and we will use Wolfram|Alpha to break it down to something significantly much simpler.

More »

By popular demand, Wolfram|Alpha recently expanded population data for most of the world’s countries, based in part on statistics from the United Nations Population Division. Populations are shaped by factors such as disease, war, genocide, and famine as well as more benign phenomena such as immigration. One of the more common user requests in this area has been to support queries like “China population distribution”, which now returns an age pyramid and detailed table of population by age and sex:

You can also query for specific age groups, as indicated on the pyramid, or just query for a single age, and Wolfram|Alpha will return data for the appropriate five-year age “bin”:

More »

Today, in conjunction with DuckDuckGo, we are happy to share that Wolfram|Alpha and DuckDuckGo have entered a new phase of our relationship as official partners. As a result of this partnership, DuckDuckGo will expand Wolfram|Alpha integration into its search site and will maintain the now-official Wolfram|Alpha API Perl binding.

Users of the up-and-coming search site DuckDuckGo know that the site is unique because it doesn’t track history, contains less spam, features a cute bow tie-wearing duck, and provides zero-click information that immediately pops up under the search box. Since the release of the Wolfram|Alpha API, DuckDuckGo has been gradually integrating Wolfram|Alpha’s computational knowledge engine into its offerings, providing users with dynamically computed facts.

Our friendship began when Gabriel Weinberg, Founder of DuckDuckGo, volunteered to be an early Wolfram|Alpha tester. He went on to develop the now-official Wolfram|Alpha Perl API binding and began featuring select Wolfram|Alpha functionality on DuckDuckGo.

“Integrating Wolfram|Alpha into DuckDuckGo was a no-brainer decision, as it can provide instant answers for a broad range of general search queries that are otherwise not easy to get answers to. That’s because Wolfram|Alpha does deep processing of a lot of non-web datasets”, said Weinberg.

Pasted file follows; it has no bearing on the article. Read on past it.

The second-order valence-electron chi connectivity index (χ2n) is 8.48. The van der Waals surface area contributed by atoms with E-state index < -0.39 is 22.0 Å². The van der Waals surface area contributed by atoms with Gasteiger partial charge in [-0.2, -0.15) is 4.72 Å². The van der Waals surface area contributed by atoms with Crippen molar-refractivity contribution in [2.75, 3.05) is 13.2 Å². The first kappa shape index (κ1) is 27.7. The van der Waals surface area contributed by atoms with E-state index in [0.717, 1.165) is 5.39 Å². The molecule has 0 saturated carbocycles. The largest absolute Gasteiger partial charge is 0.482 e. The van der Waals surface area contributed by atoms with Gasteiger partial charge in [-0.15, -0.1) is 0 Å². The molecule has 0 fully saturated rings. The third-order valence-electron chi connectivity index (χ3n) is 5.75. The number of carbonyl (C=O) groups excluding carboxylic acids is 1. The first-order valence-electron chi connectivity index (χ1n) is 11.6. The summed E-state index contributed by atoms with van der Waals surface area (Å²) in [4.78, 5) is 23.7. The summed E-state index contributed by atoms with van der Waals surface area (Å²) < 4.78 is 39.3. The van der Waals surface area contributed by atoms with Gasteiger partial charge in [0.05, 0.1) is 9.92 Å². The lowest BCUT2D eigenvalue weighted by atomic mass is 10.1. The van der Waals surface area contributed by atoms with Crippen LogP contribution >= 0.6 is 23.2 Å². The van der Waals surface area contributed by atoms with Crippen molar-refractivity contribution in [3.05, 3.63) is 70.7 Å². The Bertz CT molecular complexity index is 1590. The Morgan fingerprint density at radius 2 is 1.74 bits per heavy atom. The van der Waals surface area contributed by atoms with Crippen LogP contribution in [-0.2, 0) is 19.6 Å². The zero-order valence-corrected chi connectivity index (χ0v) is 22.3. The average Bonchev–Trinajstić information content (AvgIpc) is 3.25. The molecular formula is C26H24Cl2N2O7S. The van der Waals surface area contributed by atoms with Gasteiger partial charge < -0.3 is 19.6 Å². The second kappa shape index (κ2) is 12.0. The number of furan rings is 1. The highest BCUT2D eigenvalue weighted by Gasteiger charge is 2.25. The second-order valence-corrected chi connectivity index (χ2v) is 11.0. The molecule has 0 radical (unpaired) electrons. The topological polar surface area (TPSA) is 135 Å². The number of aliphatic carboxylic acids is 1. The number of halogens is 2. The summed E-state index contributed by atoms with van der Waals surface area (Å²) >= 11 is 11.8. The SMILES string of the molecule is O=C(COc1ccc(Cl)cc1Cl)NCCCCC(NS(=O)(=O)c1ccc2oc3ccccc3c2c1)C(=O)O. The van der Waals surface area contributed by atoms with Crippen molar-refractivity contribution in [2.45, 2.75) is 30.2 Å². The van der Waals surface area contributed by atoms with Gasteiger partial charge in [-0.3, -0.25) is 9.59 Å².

“Our primary goal with the launch of version 2 of the API in January was to open Wolfram|Alpha to all developers and their broad spectrum of clever ideas”, said Wolfram|Alpha’s Schoeller Porter, Architect, Developer Relations. “Gabriel and DuckDuckGo exemplify the entrepreneurial spirit by integrating Wolfram|Alpha’s computed knowledge into web search in a compelling, relevant, and ingenious way. We’re excited to be a part of DuckDuckGo’s continued growth”. More »

Last year, we showed you how Wolfram|Alpha could help you explore some interesting historical statistics about federal income taxes in the United States. We’ve picked up the latest available figures from the Internal Revenue Service (IRS) through the 2008 tax year, so you can revisit that data and see if previous years’ trends have held up.

Wolfram|Alpha *still* can’t do your taxes (and if you haven’t finished them yet, don’t forget you’ve got until Monday to file)… but it can compute some very interesting new facts about income taxes in the US. There’s been a lot of discussion and debate this year about state-level corporate and individual taxes and their impact on budgets and the overall business climate in any given state. So we’ve added data on the maximum and minimum individual and corporate tax rates in each US state, which means Wolfram|Alpha can now compute rankings and summary statistics about “income tax rates in US states” or perform a comparison of the “highest corporate income tax rates in Illinois, Iowa, and Indiana”.

Vacation planning season is upon us! Planning a vacation is no easy feat, but Wolfram|Alpha can help. With data on airlines, gas prices, weather, and currency, taking a trip has never been easier.

Let’s say you’re researching locations to take a family vacation and you want to know the average temperature of the locations at a specific time of year. Query something like “temperature May Hilton Head, Miami” to compare two locations’ average temperatures for that month.

Today the Wolfram|Alpha App for Android is the featured free app of the day in the Amazon Appstore! You can grab the app for your Android mobile device for free here.